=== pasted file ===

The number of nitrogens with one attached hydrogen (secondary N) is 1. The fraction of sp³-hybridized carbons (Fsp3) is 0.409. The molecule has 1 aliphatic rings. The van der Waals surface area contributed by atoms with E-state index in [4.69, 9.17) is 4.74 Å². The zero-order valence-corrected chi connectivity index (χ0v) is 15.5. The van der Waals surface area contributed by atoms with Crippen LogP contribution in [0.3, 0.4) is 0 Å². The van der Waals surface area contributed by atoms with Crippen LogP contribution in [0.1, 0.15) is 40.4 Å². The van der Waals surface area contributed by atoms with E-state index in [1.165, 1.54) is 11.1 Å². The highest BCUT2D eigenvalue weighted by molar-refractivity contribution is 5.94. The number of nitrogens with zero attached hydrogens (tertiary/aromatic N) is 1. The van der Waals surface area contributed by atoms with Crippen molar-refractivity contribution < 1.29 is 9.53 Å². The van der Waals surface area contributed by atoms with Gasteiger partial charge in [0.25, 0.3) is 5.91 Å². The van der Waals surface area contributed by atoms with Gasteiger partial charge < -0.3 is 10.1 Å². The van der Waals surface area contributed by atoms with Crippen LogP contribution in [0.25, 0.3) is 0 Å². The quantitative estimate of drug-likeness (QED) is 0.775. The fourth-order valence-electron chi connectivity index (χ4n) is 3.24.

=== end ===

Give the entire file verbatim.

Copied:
The number of nitrogens with one attached hydrogen (secondary N) is 1. The fraction of sp³-hybridized carbons (Fsp3) is 0.409. The molecule has 1 aliphatic rings. The van der Waals surface area contributed by atoms with E-state index in [4.69, 9.17) is 4.74 Å². The zero-order valence-corrected chi connectivity index (χ0v) is 15.5. The van der Waals surface area contributed by atoms with Crippen LogP contribution in [0.3, 0.4) is 0 Å². The van der Waals surface area contributed by atoms with Crippen LogP contribution in [0.1, 0.15) is 40.4 Å². The van der Waals surface area contributed by atoms with E-state index in [1.165, 1.54) is 11.1 Å². The highest BCUT2D eigenvalue weighted by molar-refractivity contribution is 5.94. The number of nitrogens with zero attached hydrogens (tertiary/aromatic N) is 1. The van der Waals surface area contributed by atoms with Crippen molar-refractivity contribution < 1.29 is 9.53 Å². The van der Waals surface area contributed by atoms with Gasteiger partial charge in [0.25, 0.3) is 5.91 Å². The van der Waals surface area contributed by atoms with Gasteiger partial charge < -0.3 is 10.1 Å². The van der Waals surface area contributed by atoms with Crippen LogP contribution in [0.25, 0.3) is 0 Å². The quantitative estimate of drug-likeness (QED) is 0.775. The fourth-order valence-electron chi connectivity index (χ4n) is 3.24.